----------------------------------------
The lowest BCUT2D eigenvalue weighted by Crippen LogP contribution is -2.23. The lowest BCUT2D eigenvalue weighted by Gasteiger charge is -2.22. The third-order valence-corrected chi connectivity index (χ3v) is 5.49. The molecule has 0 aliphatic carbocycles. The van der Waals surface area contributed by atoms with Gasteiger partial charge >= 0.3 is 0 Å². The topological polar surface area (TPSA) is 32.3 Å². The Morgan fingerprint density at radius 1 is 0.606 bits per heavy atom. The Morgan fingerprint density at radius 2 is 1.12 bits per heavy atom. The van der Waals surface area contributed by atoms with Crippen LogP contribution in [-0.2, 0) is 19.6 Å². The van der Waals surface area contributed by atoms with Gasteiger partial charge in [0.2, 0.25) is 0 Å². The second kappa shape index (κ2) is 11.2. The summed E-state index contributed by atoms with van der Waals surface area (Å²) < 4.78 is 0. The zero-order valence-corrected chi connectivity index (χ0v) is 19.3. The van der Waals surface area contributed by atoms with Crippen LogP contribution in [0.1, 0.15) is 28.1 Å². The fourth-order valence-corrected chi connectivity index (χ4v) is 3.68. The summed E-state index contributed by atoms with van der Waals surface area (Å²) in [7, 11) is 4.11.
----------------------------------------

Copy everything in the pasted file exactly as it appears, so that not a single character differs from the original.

The lowest BCUT2D eigenvalue weighted by Crippen LogP contribution is -2.23. The lowest BCUT2D eigenvalue weighted by Gasteiger charge is -2.22. The third-order valence-corrected chi connectivity index (χ3v) is 5.49. The molecule has 0 aliphatic carbocycles. The van der Waals surface area contributed by atoms with Gasteiger partial charge >= 0.3 is 0 Å². The topological polar surface area (TPSA) is 32.3 Å². The Morgan fingerprint density at radius 1 is 0.606 bits per heavy atom. The Morgan fingerprint density at radius 2 is 1.12 bits per heavy atom. The van der Waals surface area contributed by atoms with Crippen LogP contribution in [-0.2, 0) is 19.6 Å². The van der Waals surface area contributed by atoms with Gasteiger partial charge in [0.2, 0.25) is 0 Å². The second kappa shape index (κ2) is 11.2. The summed E-state index contributed by atoms with van der Waals surface area (Å²) < 4.78 is 0. The zero-order valence-corrected chi connectivity index (χ0v) is 19.3. The van der Waals surface area contributed by atoms with Crippen LogP contribution in [0.1, 0.15) is 28.1 Å². The fourth-order valence-corrected chi connectivity index (χ4v) is 3.68. The summed E-state index contributed by atoms with van der Waals surface area (Å²) in [7, 11) is 4.11.